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Do you know how to start saving money? It often sounds simple in theory, but can be difficult in practice. In this article, we will explore some ways to make saving money easier.

The first of the month comes and your paycheck is already spoken for. You see the deposit in your bank account, but as soon as you pay off your bills, your account is down to nothing—or worse, negative. This cycle continues month after month. With this type of situation happening constantly, it can seem impossible to start saving money!

You make a good salary, and you don’t understand how you reached this point.

Sound familiar?

Sometimes it’s easier to ignore what’s going on than to face what’s causing it. You don’t want to change your lifestyle, and enough bills are getting paid to get through the month, so why rock the boat. Just keep paying what you can on the bills as they float in without worrying too much about your financial health.

But why do you do this?!

Simple: Because you know you’ll be overwhelmed and a little embarrassed when you see how reckless you have been with your money. Your family will argue over whose fault it is. You’ll have to turn down invitations from friends. You might have to give up your club membership, a car, or something else to which you have tied your identity.

The good news is that you are not alone! Debt spending has been normalized in our society, with young people routinely taking out loans to pay for college with the assumption they will pay it back later. This often leads to a debt spiral where borrowing to live the life you want becomes a pattern.

But your past spending doesn’t have to dictate your future choices.

Making our debt out to be this big monster gives it power over us. Avoiding reality just prolongs that anxiety that can only truly be helped by taking control of our money. And facing this reality is the first step to freeing up some of that paycheck.

Pay attention to your spending patterns

Start Saving Money - Getting Started GuidePut together a list of the payments you make every month, and the balances those payments are going towards if they are debts. You probably have utilities, a mortgage and other expenses that are pretty predictable. Once you pay the minimums that you owe on these each month, what is left over for other spending?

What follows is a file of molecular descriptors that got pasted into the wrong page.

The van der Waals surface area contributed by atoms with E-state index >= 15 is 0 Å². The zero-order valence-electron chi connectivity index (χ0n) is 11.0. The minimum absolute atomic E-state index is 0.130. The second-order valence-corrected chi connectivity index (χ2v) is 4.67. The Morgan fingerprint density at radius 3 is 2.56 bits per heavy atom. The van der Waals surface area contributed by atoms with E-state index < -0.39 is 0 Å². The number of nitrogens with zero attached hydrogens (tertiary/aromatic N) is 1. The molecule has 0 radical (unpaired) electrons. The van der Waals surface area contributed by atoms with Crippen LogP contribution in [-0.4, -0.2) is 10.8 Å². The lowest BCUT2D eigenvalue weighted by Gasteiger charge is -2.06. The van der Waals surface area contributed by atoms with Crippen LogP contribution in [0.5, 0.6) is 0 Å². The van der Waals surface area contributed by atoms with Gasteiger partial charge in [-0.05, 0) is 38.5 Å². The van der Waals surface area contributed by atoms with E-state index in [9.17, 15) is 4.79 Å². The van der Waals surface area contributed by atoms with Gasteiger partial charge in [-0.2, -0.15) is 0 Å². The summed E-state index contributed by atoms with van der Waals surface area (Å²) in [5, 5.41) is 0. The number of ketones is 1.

If it’s nothing or you are already in the negative, you need to check out my article on how to get out of debt. If you are barely meeting your minimum payments each month, you need to take a closer look at your big expenses and consider how to pay them off faster or eliminate them. It’s self-defeating to try to save while you are carrying high interest on old purchases.

If you still have a pretty healthy balance after fixed expenses, but come up short at the end of the month, it’s time to pay closer attention to your daily spending. Keep track of what you buy each day…every time you pull out your wallet…for at least two weeks. If there are multiple people spending in your household, this has to be a group effort. It’s not finger pointing—it’s just facts about where your money goes.

While this can be tedious, it is also eye opening. Whether you spend a lot on entertainment, shopping, treating friends to lunch, or beer, tally up the amount you spend on your biggest category and sit with that. Does it seem like too much when you think of it as a percentage of your pay?

Maybe you can tie it to a trigger. Is it something you do when you are bored or feel lonely?

Having the newest and the greatest can make you feel more powerful for a little while. But if you are using spending to prove yourself, consider that this is not sustainable and can cause real damage. Who’s acceptance and love are you trying to buy or maintain?